Wednesday, April 23, 2014

The Grieving Process

Whenever you deal with something traumatic such as a death of a loved one, it can be difficult to cope. However, you should always remember that there is no wrong or right way to grieve and everyone does so in their own way. Many people though do go through a certain process to help them cope with a loss. The process may not be typical for everyone, but most of us do go through this psychological process. Doing so allows us to understand what happened and learn how to cope. So, what is the process of grieving?

Psychiatrist, Elisabeth K羹bler-Ross, brought a theory to the psychiatric world in 1969 that said when people have to deal with something traumatic, like a death, illness, or even a break up, people go through certain emotional phases that help them deal with what has happened. This process was called the "five stages of grief". While there are "stages" that people seem to go through, they don't always have to go through them in order. For some people it may seem they do not actually go through any real grieving stages until after certain arrangements like funerals or wills have been settled. While this may seem unhealthy to some people, everyone goes through their own process and deals with their emotions differently. However, the five stages as suggested by K羹bler-Ross are denial, anger, bargaining, depression, and acceptance.

Denial is very common when it comes to trying to cope with a loss. A lot of time people who are in this particular stage of the process may seem as though they are numb and don't want to acknowledge what exactly has happened. Some times when a person looses a loved one they may still set the table for that extra person, or pack an extra lunch, or even buy something at the store that they would normally get for them. It may happen just out of habit, but the act might also be simply brushed away without any tears or note to what has happened. This is normal. Going through denial lets our mind slowly deal bit by bit with what has happened.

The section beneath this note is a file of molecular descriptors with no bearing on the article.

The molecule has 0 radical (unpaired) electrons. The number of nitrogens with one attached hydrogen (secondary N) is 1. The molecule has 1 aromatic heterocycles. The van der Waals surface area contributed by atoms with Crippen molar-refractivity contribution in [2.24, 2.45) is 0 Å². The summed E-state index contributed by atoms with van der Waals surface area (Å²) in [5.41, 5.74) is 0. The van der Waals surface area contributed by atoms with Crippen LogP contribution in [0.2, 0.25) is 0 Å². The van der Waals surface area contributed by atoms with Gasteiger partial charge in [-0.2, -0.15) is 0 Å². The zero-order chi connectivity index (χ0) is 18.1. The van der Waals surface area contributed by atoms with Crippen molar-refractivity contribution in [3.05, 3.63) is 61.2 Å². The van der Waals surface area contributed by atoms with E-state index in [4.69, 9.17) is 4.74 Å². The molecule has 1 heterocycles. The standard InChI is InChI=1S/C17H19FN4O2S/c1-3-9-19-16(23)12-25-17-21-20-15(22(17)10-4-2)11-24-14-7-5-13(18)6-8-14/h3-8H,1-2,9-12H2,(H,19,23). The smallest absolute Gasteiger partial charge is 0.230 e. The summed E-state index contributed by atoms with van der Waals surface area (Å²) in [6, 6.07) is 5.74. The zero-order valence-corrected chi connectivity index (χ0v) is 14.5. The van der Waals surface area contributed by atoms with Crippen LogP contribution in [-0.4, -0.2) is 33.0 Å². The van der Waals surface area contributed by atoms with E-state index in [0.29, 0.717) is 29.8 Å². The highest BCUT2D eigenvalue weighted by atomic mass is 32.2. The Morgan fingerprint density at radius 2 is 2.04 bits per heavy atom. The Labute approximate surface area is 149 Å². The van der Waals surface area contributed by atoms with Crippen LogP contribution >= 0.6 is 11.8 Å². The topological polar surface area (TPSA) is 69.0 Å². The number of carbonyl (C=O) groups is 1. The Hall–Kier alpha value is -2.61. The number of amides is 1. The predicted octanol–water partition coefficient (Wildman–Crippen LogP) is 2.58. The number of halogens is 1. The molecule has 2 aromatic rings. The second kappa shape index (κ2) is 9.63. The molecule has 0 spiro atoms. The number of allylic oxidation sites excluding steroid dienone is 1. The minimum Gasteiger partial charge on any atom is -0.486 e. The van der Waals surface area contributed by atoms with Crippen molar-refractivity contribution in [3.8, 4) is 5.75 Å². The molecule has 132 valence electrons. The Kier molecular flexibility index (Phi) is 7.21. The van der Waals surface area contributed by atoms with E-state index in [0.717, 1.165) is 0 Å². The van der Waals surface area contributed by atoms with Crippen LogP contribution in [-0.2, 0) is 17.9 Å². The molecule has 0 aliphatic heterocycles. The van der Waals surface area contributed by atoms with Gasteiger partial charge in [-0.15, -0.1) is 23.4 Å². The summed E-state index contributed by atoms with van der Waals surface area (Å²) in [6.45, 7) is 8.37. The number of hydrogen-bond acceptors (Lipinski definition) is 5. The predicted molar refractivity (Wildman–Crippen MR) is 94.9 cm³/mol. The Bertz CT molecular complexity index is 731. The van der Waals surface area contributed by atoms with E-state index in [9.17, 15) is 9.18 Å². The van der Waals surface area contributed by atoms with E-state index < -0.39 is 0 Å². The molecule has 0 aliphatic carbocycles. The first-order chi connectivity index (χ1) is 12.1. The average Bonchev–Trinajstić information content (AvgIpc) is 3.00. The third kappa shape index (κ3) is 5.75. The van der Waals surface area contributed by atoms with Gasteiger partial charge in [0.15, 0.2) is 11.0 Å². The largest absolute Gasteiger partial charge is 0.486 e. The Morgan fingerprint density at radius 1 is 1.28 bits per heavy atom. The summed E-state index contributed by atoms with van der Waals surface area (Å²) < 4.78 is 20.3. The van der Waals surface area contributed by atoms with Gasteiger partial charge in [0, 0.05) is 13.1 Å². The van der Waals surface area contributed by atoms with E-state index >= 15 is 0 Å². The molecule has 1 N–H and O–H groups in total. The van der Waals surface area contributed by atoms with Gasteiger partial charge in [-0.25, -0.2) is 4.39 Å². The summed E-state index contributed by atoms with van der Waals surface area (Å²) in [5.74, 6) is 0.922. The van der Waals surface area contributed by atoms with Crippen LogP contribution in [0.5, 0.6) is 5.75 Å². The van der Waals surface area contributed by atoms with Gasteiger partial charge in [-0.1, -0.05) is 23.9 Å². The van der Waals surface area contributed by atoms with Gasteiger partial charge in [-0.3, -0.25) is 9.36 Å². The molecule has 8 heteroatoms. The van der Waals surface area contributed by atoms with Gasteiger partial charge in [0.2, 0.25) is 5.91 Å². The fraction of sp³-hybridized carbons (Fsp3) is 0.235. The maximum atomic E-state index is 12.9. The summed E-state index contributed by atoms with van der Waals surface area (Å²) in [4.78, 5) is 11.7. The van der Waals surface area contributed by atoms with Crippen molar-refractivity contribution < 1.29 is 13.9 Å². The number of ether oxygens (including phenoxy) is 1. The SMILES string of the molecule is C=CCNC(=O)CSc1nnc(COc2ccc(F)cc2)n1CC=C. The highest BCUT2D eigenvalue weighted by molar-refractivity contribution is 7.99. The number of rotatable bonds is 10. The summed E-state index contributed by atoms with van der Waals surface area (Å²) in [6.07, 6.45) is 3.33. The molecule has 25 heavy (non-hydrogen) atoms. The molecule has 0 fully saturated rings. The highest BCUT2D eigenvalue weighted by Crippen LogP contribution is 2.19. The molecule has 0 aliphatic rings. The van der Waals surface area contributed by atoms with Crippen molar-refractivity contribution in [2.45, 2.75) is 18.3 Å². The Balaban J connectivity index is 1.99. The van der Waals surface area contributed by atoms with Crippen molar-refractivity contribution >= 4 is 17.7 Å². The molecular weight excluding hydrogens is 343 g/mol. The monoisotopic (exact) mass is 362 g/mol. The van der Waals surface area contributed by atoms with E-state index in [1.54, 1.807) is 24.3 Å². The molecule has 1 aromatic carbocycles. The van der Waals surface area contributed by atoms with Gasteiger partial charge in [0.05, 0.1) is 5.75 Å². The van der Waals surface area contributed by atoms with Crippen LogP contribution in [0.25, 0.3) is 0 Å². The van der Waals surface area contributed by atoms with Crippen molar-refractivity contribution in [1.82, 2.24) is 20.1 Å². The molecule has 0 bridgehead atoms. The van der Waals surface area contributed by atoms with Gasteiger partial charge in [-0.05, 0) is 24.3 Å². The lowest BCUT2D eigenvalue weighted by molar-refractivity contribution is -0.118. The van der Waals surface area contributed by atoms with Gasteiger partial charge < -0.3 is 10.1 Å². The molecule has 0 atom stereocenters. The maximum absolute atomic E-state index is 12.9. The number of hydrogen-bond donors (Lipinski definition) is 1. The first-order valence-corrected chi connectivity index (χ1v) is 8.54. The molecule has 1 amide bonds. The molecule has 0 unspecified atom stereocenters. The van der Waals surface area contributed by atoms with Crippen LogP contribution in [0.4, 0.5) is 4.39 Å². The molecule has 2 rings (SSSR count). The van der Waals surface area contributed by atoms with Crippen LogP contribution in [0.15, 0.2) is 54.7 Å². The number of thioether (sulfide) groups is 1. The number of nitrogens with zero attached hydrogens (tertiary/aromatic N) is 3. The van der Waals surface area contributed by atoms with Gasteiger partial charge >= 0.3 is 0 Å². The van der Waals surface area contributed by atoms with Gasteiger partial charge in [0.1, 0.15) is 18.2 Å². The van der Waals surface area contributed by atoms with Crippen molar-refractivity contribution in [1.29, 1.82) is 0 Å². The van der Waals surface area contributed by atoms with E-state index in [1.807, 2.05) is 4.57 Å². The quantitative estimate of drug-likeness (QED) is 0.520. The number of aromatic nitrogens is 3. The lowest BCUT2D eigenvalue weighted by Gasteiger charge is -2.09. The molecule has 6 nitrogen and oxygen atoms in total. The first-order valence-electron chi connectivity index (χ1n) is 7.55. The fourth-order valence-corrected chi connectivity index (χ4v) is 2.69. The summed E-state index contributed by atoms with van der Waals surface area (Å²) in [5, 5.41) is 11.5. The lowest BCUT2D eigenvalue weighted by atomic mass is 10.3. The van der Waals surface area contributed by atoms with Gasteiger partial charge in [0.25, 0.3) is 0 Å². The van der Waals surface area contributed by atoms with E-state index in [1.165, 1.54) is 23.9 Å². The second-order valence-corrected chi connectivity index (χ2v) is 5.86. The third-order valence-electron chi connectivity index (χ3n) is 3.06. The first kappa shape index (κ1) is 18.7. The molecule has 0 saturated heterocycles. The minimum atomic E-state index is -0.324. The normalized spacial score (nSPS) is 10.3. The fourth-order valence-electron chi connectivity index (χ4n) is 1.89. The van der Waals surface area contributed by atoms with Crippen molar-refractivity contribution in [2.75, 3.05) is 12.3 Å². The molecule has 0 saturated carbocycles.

Anger can sometimes be confusing for the person who is going through it. Some people find that they are angry at a family member, doctor, or spiritual being. It is also common for the person to become angry with the deceased by blaming them for leaving them. A lot of people find that in this phase they ask "why me?" and try to blame someone for what has happened. Anger is very common when it comes to dealing with a loss or bad news.

Many people also find they begin to make different bargains. This means asking God or a different spiritual being if you can do anything to change it such as "I will do anything and everything to keep my wife safe if you just let her live." These bargains and emotions eventually lead to different "what if" or "if only" possibilities, like what if we got a second opinion, what if we caught the cancer sooner, so on and so forth.
The next stage is depression which can make us feel alone, extremely sad, and can even have physical effects on us as well like being tired, or sluggish, or have aches and pains. Depression is not a mental illness but if you feel as though you or someone you love has been depressed for a while, then going to see a psychiatrist may help the process so you can get out of this particular stage.

Acceptance is the next and last stage that people go through. This means that you are ok with what has happened. This doesn't mean that you can no longer be sad or upset; it is perfectly fine to still feel sad about what has happened. However, it does mean that you aren't depressed or having any severe emotional reactions as you had before and understand that you have lost someone dear to you. There is no set way for a person to grieve, and while there are 5 stages of grief, nothing says that someone has to go through them in a specific pattern. If you have lost someone know that it is ok to cry and perfectly fine not to cry too, or to take a few months or even a few years. People grieve in their own way and there is no right and wrong when it comes to dealing with something traumatic like a death of a loved one.

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